- That assumption cannot be made for changes occurring outside planned configurations because the associated data will have to be interpreted and consequences identified prior to any decision.
Enterprise governance will therefore depend on the way those changes are taken into account, and in particular on the capability of enterprise architectures to process the flows of associated data into information, and to use it to deal with variety.
EA & Models
Originally defined by thermodynamic as a measure of heat dissipation, the concept of entropy has been taken over by cybernetics as a measure of the (supposedly negative) variation in the value of information supporting corporate governance.
As noted above, the key challenge is to manage the relevancy and timely interpretation and use of the data, in particular when new data cannot be mapped into predefined semantic frame, as may happen with unplanned changes in contexts. How that can be achieved will depend on the processing of data and its consolidation into information as carried on at enterprise level or by business and technical units.
Given that data is captured at the periphery of systems, one may assume that the monitoring of operations performed by business and technical units are not to be significantly affected by architectures. The same assumption can be made for market research meant to be carried on at enterprise level.
Within that working assumption, the focus is to be put on enterprise architecture capability to “read” environments (from data to information), as well as to “update” itself (putting information to use as knowledge).
With regard to “reading” capabilities the primary factor will be traceability:
- At technical level traceability between components and applications is required if changes in business operations are to be mapped to IT architecture.
- At organizational level, the critical factor for governance will be the ability to adapt the functionalities of supporting systems to changes in business processes. And that will be significantly enhanced if both can be mapped to shared functional concepts.
Once the “readings” of external changes are properly interpreted with regard to internal assets and objectives, enterprise governance will have to decide if changes can be dealt with by the current architecture or if it has to be modified. Assuming that change management is an intrinsic part of enterprise governance, “updating” capabilities will rely on a continuous, comprehensive and consistent management of information, best achieved through models, as epitomized by the Model Driven Architecture (MDA) framework.
Based on requirements capture and analysis, respective business, functional, and technical information is consolidated into models:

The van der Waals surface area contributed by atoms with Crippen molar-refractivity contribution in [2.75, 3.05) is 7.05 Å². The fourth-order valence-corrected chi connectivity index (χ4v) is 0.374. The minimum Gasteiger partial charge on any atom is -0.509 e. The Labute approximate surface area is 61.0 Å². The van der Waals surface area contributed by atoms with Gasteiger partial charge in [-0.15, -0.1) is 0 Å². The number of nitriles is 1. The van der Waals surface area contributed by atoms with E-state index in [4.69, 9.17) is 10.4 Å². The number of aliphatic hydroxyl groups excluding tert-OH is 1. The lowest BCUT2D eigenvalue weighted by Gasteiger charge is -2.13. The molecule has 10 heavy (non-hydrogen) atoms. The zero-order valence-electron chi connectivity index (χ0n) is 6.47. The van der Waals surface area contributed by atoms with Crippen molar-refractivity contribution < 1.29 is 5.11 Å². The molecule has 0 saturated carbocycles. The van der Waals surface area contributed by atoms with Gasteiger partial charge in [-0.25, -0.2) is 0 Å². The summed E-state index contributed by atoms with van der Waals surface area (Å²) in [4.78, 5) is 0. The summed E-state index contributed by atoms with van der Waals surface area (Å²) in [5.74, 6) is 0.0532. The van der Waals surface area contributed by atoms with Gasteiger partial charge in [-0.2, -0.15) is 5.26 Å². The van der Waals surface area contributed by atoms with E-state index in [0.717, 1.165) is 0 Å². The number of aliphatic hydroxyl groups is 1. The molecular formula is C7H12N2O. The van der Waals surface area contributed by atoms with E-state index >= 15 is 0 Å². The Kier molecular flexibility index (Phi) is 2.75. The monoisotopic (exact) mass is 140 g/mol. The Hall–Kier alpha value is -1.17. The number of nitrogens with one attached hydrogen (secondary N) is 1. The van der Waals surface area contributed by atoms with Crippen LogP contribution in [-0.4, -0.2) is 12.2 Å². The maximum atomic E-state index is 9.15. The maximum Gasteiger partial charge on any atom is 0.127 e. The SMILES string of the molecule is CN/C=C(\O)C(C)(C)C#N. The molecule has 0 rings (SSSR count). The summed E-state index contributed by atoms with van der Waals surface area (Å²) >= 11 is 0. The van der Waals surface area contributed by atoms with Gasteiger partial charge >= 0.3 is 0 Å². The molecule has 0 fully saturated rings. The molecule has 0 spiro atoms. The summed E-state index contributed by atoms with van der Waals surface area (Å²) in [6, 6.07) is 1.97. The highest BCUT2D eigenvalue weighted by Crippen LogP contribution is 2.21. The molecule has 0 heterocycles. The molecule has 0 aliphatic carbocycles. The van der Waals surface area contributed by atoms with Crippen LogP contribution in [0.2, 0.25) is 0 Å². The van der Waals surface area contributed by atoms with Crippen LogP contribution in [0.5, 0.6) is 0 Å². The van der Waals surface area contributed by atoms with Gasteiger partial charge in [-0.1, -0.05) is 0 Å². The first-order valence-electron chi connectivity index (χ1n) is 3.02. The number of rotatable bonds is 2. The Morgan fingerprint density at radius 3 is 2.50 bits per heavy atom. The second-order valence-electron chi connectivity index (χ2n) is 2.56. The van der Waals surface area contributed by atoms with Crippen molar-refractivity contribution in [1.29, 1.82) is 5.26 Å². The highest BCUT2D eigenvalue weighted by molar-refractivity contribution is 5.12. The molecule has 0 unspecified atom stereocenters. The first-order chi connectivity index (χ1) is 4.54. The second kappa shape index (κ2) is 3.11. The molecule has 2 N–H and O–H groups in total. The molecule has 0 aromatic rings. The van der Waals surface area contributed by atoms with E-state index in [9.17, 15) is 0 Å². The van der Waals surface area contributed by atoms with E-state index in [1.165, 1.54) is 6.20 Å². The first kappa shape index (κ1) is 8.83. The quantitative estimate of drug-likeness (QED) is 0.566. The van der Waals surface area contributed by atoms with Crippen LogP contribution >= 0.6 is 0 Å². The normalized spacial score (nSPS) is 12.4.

- At technical level platform specific models (PSMs) provide for applications and components traceability. They support maintenance and configuration management and can be combined with design patterns to build modular software architecture from reusable components.
- At organizational level, platform independent models (PIMs) are used to align business processes with systems functionalities. Combined with functional patterns the objective is to use service oriented architectures as a level of indirection between organization and information technology.
- At enterprise level, computation independent models (CIMs) are meant to bring together corporate tangible and intangible assets. That’s where corporate culture will drive architectural changes from systems legacy, environment challenges, and planned designs.
EA & Entropy
Faced with continuous changes in their business environment and competition, enterprises have to navigate between rocks of rigidity and whirlpools of variety, the former policies trying to carry on with existing architectures, the latter adding as many variants as seems to appear to business objects, processes, or channels. Meeting environments challenges while warding off growing complexity will depend on the plasticity and versatility of architectures, more precisely on their ability to “digest” the variety of data and transform it into corporate knowledge. Along that perspective enterprise architecture can be seen as a natural antidote to entropy, like a corporate cousin of Maxwell’s demon, standing at enterprise gates and allowing changes in a way that would decrease internal complexity relative to the external one.
- EA: Maps & Territories
- EA: Work Units & Workflows
- Models, Architectures, Perspectives (MAPs)
- Architecture Capabilities
- Enterprise Governance & Knowledge
- Events & Decision-making
- Enterprise Architectures & Separation of Concerns
- From Processes to Services
- EA & MDA
- Abstractions & Emerging Architectures